about the differences in an aspect of her team’s website. Katie’s discourse strat-
egy during this team meeting, which is similar both in terms of gender dynamic
and discursive approach with that of the workplace professional, is one example
of a successful student practice of innovation rhetoric.
Areﬂection from a student on another team indicated that students could
link the ways in which their instructional guides could be distributed to
reach the widest audience, showing evidence of students’ability to link dif-
ference with innovative ability:
Deegan: We have selected the platform for instruction implementation.
Due to the customizable nature of GitHub, we have many
potential aspects of interactivity that we can innovate. Also,
because of our diversiﬁed backgrounds, we have many differ-
ent perspectives on distribution strategies.
In terms of difference, Deegan keyed in on “diversiﬁed backgrounds”and
“different perspectives”as valuable assets in the innovation process.
Students’comments also demonstrated their effective practice of the inno-
vation rhetoric move to seek out new discourse. Here are a few examples:
•Allen: Are we going to work on these two categories, or do we
have any new ideas?
•Deegan: Did you guys have any opinions, or did you guys want to
move things around? Or think anything was special or productive
•Clara: We referred to a number of outside sources from examples
on canvas to web results on Google. Looking at the results adds
more perspectives to our discussion.
In these three examples (the 1st two from transcripts and the last one a reﬂec-
tion), students showed that they were able to seek out new discourse by
Table 6. Student Reports on Innovation Occurrence and the Effectiveness of the
Rhetorical Innovation Moves.
Student Ratings on the Following Aspects M(n=63) SD
How much innovation occurred? 4.17 0.92
How effective do you think this effort was at fostering team
Note.1=low; 5 =high.
soliciting new ideas before proceeding and that they could draw from
outside examples for new perspectives.
These discursive moves are similar to those I found in my workplace
study (Moreau, 2020) in which the biotech workers would ask prompting
questions (e.g., “Are you okay with this decision? Do you have anything
else to say?”). But one large difference between the students and the profes-
sionals is that the professionals were more aggressive in calling out individ-
uals to contribute discourse. For example, the students tended to phrase their
seeking out moves as polite questions, such as “Did you guys have any opin-
ions,”whereas the professionals tended to bluntly call out individuals with
statements such as “You got your chance here in this meeting [to talk]. Let’s
discuss,”or “You and I can’t agree. Let’s get a third person to come in or we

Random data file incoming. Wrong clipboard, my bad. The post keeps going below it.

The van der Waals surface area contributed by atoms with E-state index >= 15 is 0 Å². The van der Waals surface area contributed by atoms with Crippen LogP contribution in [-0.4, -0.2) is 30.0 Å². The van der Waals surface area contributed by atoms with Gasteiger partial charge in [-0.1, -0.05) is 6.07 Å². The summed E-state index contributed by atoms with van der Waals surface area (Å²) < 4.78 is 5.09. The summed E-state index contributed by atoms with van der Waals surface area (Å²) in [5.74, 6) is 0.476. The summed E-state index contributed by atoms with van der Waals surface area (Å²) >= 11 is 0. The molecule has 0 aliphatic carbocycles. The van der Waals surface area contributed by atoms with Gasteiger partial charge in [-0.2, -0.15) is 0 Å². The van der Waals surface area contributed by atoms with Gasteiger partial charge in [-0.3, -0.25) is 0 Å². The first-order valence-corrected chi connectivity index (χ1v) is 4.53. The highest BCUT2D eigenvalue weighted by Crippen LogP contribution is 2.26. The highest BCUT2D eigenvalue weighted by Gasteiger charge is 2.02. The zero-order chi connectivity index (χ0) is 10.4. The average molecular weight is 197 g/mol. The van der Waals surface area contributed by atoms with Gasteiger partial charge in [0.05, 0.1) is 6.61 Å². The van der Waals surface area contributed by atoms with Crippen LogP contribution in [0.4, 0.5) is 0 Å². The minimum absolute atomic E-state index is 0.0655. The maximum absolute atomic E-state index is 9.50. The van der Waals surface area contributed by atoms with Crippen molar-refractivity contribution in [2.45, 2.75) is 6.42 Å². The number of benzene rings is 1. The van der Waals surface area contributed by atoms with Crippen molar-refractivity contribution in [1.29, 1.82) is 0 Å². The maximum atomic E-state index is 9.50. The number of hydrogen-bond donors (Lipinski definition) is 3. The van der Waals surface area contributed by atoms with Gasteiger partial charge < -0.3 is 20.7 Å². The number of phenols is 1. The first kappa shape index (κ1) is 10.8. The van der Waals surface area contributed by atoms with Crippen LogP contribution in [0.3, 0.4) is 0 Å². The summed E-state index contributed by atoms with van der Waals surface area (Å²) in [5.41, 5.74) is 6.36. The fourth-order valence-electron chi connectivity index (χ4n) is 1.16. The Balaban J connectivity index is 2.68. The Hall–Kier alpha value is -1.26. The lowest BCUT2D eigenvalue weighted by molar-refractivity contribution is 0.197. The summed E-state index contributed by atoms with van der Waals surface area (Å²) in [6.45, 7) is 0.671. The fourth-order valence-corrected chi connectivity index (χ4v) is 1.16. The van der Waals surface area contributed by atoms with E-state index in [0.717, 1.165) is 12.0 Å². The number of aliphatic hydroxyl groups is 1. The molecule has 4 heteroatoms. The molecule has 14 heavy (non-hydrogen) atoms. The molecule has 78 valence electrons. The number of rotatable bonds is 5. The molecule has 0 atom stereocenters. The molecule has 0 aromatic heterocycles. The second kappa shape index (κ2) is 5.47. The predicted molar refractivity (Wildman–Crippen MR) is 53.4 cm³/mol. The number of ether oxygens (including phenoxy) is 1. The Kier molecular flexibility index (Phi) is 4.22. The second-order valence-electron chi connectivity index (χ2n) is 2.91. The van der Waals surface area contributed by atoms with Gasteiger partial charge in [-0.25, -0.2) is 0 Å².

will bin [the discussion] as inconclusive.”Although the professionals were
more assertive in seeking out new discourse, they were likely able to be
more assertive, at least in part, because they were accustomed to working
together on a team—not to mention the heightened stakes of a professional
biotech context. But even though the students hedged more than the profes-
sionals did, they were able to effectively practice seeking out new discourse.
Students also showed that they were able to use the innovation rhetoric moves
by being able to name their innovative strategies. In the reﬂection questions for the
innovation debriefs (see Table 3), students were asked to name in their own words
what “tactic”they used “to foster innovation.”The results were grouped into the
four moves of innovation rhetoric. This grouping showed that students articulated
a preponderance of trust moves (see Table 8). Of the 63 words that students use to
name their innovative strategies, 28 (44%) referred to tactics for building trust.
Students’emphasis on trust-building discourse could be related to the heightened
restrictions on their team’s interpersonal communication due to virtual team ses-
sions. Examples of the trust-building strategies that students named included “lis-
tening,”showing “consideration,”“understand[ing] each other,”and “putting
[your]self into others’shoes.”While trust building perhaps was not as
Table 7. Student Reports of Project Quality, Team Effectiveness, and Collegiality.
Student Ratings on the Following Aspects M(n=63) SD
Quality of team project 4.51 0.61
Team’s ability to complete projects 4.6 0.75
Collegiality of team 4.71 0.55
Note.1=low; 5 =high.
22 Journal of Business and Technical Communication 0(0)
intellectually interesting as the other moves to foster rhetorical invention and inno-
vation, the students showed that it was important to their teamwork.
Students’concern for trust was evident throughout their reﬂections in the
innovation debriefs. Allen noted his team needed trust in order to proceed:
I think we could deﬁnitely work on building up the interpersonal relationship
aspect of group work. We still don’t know one another very well and I think
that getting to know one another for like at least 5 min next meeting would
help build a sense of camaraderie. Things that we could talk about include: intro-